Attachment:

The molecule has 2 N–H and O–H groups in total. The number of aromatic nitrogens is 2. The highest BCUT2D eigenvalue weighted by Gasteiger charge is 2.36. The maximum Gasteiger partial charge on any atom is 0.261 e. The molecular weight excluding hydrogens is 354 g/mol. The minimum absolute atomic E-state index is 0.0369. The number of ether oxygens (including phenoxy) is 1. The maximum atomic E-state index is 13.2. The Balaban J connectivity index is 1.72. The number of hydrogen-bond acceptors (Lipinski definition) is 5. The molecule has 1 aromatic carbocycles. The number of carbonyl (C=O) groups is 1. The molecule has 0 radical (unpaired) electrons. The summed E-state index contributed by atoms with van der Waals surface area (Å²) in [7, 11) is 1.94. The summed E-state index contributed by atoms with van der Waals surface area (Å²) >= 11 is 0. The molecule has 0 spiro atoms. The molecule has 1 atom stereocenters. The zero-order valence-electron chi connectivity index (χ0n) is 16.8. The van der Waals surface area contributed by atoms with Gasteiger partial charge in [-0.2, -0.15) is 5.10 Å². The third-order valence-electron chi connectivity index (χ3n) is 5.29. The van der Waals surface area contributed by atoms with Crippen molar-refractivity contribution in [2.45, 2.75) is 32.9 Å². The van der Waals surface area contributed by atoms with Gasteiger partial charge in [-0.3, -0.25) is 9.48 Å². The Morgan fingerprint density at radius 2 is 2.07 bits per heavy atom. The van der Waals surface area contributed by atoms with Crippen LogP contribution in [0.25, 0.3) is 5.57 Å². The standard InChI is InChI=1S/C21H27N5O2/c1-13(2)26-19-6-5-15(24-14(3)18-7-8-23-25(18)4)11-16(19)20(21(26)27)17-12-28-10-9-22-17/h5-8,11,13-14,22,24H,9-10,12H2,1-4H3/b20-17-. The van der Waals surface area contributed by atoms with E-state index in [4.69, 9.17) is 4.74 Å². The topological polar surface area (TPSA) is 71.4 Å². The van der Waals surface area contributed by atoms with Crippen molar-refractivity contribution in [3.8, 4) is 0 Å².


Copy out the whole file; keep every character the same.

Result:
The molecule has 2 N–H and O–H groups in total. The number of aromatic nitrogens is 2. The highest BCUT2D eigenvalue weighted by Gasteiger charge is 2.36. The maximum Gasteiger partial charge on any atom is 0.261 e. The molecular weight excluding hydrogens is 354 g/mol. The minimum absolute atomic E-state index is 0.0369. The number of ether oxygens (including phenoxy) is 1. The maximum atomic E-state index is 13.2. The Balaban J connectivity index is 1.72. The number of hydrogen-bond acceptors (Lipinski definition) is 5. The molecule has 1 aromatic carbocycles. The number of carbonyl (C=O) groups is 1. The molecule has 0 radical (unpaired) electrons. The summed E-state index contributed by atoms with van der Waals surface area (Å²) in [7, 11) is 1.94. The summed E-state index contributed by atoms with van der Waals surface area (Å²) >= 11 is 0. The molecule has 0 spiro atoms. The molecule has 1 atom stereocenters. The zero-order valence-electron chi connectivity index (χ0n) is 16.8. The van der Waals surface area contributed by atoms with Gasteiger partial charge in [-0.2, -0.15) is 5.10 Å². The third-order valence-electron chi connectivity index (χ3n) is 5.29. The van der Waals surface area contributed by atoms with Crippen molar-refractivity contribution in [2.45, 2.75) is 32.9 Å². The van der Waals surface area contributed by atoms with Gasteiger partial charge in [-0.3, -0.25) is 9.48 Å². The Morgan fingerprint density at radius 2 is 2.07 bits per heavy atom. The van der Waals surface area contributed by atoms with Crippen LogP contribution in [0.25, 0.3) is 5.57 Å². The standard InChI is InChI=1S/C21H27N5O2/c1-13(2)26-19-6-5-15(24-14(3)18-7-8-23-25(18)4)11-16(19)20(21(26)27)17-12-28-10-9-22-17/h5-8,11,13-14,22,24H,9-10,12H2,1-4H3/b20-17-. The van der Waals surface area contributed by atoms with E-state index in [4.69, 9.17) is 4.74 Å². The topological polar surface area (TPSA) is 71.4 Å². The van der Waals surface area contributed by atoms with Crippen molar-refractivity contribution in [3.8, 4) is 0 Å².